beaverteeth92 wrote:
The reason Evangelion is so influential is because it showed what animation was truly capable of. It showed that, yes, it can be used for kickass fight scenes, but it can also be used to provide intense character development and psychological profiles, as to the point where there's serious scholarly analysis. There's a reason that people call Evangelion a deconstruction. After Evangelion, more and more animators began to develop their characters more. This shows in virtually EVERY animated series with a continuous plot that appeared since.


I totally reject the notion that character development was lacking in pre-Evangelion anime. Legend of Galactic Heroes, considered to have the strongest plot and character development of any anime, started in 1988.

Even if we accepted your claim as fact, you'd be hard-pressed to pin the shift toward increased character development on just NGE, as 1995 also saw the release of great pieces of art like Ghosts in the Shell and Memories. And there was no shortage of psychological pretense and bizarre symbolism prior to Eva's release. Watch Angel's Egg and tell me how revolutionary Evangelion is.

beaverteeth92 wrote:
Yes, Bebop was influential, but Evangelion literally changed the face of the animation industry.


I reject this idea applied to Japanese animation, let alone animation as a global whole. It certainly had a sizeable impact on mecha anime and even had some influence on anime unrelated to giant robots, like Serial Experiments Lain, but you really are overstating its importance.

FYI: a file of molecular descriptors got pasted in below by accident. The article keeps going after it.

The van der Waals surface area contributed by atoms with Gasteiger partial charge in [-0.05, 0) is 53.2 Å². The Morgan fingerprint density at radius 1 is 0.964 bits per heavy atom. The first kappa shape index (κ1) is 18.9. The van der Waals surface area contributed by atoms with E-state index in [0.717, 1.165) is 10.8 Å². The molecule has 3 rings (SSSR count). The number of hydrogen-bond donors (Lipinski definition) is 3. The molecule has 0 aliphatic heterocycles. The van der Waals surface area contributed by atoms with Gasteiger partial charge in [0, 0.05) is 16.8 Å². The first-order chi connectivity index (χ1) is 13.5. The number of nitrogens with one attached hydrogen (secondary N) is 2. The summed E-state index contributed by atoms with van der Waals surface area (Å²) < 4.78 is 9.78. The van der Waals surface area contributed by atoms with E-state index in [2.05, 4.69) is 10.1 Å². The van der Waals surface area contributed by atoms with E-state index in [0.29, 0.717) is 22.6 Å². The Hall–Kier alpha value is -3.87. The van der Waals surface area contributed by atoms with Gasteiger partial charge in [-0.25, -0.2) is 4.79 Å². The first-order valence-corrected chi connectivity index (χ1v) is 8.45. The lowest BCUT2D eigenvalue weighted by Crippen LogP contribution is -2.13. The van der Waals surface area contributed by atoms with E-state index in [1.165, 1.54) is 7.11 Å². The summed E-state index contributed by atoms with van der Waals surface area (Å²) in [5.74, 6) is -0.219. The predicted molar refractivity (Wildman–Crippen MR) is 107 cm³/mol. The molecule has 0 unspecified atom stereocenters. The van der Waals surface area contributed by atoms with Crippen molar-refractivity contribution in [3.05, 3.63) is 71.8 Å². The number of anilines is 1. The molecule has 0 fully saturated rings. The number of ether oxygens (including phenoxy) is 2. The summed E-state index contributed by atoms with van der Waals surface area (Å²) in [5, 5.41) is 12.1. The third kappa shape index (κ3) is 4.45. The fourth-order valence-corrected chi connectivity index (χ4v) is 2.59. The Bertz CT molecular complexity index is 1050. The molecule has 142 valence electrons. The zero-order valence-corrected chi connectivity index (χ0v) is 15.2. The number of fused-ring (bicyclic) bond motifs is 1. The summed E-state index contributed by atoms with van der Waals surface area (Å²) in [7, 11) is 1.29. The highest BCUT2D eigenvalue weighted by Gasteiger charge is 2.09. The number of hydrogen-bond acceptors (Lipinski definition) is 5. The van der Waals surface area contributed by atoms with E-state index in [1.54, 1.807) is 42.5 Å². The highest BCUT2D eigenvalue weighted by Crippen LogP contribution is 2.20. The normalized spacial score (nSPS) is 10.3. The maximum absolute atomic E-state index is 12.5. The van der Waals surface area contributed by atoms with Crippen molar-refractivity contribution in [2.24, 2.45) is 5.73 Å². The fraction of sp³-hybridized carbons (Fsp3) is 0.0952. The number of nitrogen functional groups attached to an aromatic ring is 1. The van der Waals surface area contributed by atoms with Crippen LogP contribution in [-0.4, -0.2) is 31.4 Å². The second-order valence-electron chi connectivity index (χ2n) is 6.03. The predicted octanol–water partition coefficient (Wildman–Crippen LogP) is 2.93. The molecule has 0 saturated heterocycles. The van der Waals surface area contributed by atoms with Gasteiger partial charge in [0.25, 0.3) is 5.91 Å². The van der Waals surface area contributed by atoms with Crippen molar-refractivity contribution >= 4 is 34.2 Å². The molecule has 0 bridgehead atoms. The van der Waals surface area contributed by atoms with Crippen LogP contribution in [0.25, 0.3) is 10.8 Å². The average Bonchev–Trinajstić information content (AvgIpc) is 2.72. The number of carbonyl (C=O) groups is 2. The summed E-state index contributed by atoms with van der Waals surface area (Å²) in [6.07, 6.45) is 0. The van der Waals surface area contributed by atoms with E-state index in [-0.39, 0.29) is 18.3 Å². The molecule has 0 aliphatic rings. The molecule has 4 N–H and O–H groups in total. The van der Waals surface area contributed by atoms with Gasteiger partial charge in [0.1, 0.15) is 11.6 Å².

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 Post subject: Re: 100 Greatest Cartoons
PostPosted: Mon Apr 04, 2011 7:29 pm 
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Machine Head wrote:
Are Spongebob and Family Guy really both Top 10 material?


I'd say Spongebob has a pretty strong case for a top 10 placement, but I think Family Guy's current placement makes a lot more sense than a top 10 placement. Family guy has to score almost nothing on innovation...


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 Post subject: Re: 100 Greatest Cartoons
PostPosted: Mon Apr 04, 2011 8:28 pm 
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Machine Head wrote:
Are Spongebob and Family Guy really both Top 10 material?

Family Guy definitely not. It really didn't bring anything new to the art of animation at all, just used techniques South Park and The Simpsons used in moderation to excess instead. Of course I guess you could say the same thing of Spongebob and all the Nicktoons of the 90s.


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 Post subject: Re: 100 Greatest Cartoons
PostPosted: Tue Apr 05, 2011 1:13 am 
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I'd say Ren and Stimpy was a pretty original & influential cartoon of the 90's, you can see it's influence in Spongebob, and it paved the way for other satirical shows like Beavis & Butthead and South Park.. I'd definitely like to see it move up


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 Post subject: Re: 100 Greatest Cartoons
PostPosted: Tue Apr 05, 2011 1:30 am 
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Forgotten Son wrote:
Sherick wrote:
NGE is far higher than they are, it's Bebop that is being compared.